"You acknowledge that EA reserve the right to lock anyone caught abusing a Bug out of all EA products."

      "all EA products." not just SimCity

        I don't think I was clear here, I took it to mean banned from all EA Beta tests. Not banned from all EA games forever. If I was banned what's stopping me going EB and picking up a copy of Need for Speed on Console? How is a ban like that enforceable?

        I only read the quoted part, not the whole document.

    As it's incredibly hard to prove you passed over a bug and deliberately didn't notice it, for nefarious purposes, you won't have to worry about the enforcement. Its pretty nasty if you can be punished for being a crappy tester. Getting treated as a single entity across all titles may seem harsh but frankly I am going to be jumping for joy when we are not anonymous across all the net. While this EULA thing is stupid I am a proponent for making people accountable across the board. Its going to happen.

    Another damaging piece of truth about EvilArts

      I disagree, this article is more sensational journalism to get hits and make gamers grab their pitch forks against the evil EA!

      Really, this is to protect those who would and could abuse the system, enabling cheats and all other kinds of hacks. Clearly they want to put this clause in so they have a defence against such instances. In any case of something like this, it has a chance to abused.. But its there in faith for the gamers who don't cheat or hack.

        Yeah agreed. The title of the article made me click thinking screw EA to find that it is just in regards to a single beta for the specifics you already mentions.
        I think I will only read Mark Serrels and Junglist articles from now on. The rest of this site just blows.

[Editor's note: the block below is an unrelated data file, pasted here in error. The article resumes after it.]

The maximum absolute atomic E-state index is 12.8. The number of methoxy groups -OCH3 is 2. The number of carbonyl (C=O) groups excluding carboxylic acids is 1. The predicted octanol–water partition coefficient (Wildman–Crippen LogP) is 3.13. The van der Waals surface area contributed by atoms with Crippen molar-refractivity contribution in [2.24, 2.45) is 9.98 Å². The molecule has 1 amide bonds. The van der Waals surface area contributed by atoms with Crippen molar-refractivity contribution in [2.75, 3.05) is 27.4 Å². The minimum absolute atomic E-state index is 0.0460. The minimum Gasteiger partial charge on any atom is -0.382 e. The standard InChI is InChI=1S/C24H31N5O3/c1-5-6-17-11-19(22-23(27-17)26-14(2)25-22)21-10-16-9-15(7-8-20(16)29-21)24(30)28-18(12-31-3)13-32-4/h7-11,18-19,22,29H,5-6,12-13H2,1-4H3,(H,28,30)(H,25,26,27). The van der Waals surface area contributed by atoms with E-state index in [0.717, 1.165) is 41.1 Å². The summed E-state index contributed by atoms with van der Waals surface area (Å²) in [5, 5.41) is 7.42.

I'd like to know how they would be able to get into our brains and find out if we know about something or not.

      I'm guessing that's not the point. The point would be that this paragraph (in theory) gives them the power to use as little or as much of their power as they see fit against a player who is abusing a bug.
      In the past we've seen situations where a player has replied to a ban with 'I didn't know [obvious bug that I've been farming for trillions of gold for days with] was a bug, you can't ban me! I'll sue!'. That never really goes anywhere but this may still be a preemptive response to that.

      As stupid as EA is I doubt it's an effort to entrap innocent players who forgot to file a bug report, it's a way of ensuring that if they feel the need to ban someone who is exploiting a bug they can do it hassle free. If that bug happens to have an impact on their other games (and seeing the direction they're going that's not out of the question) they can also ban you from those without you needing to breach the agreement of the other games.

      Not that I agree with it. Best case judgement is that it's a grey area. Personally I disagree with anything that vague that lets you cut off the game completely from a cash paying customer.

    SimCity 2000 is still the greatest Sim game of all time. Ive waited a very long time for a real follow up to it, but it seems EA is going down the online/social path with this one. Ill check out the cracked version and see if its any good single player.

    What if you don't find any bugs? I've played betas where there were no bugs at all. Half the time betas are just to know how much the game needs to be optimized

    Last edited 22/01/13 5:00 pm

    Why not just claim that without access to the design documents you couldn't tell if it was a bug or expected behaviour? Also, if you hear of a bug, wouldn't that mean it's a known bug and doesn't need reporting? Obviously there are some things that are going to scream "bug", but this is really vaguely worded and should set all sorts of alarm bells off.

    Its this kind of BS publishers pull that makes me pirate their games out of spite.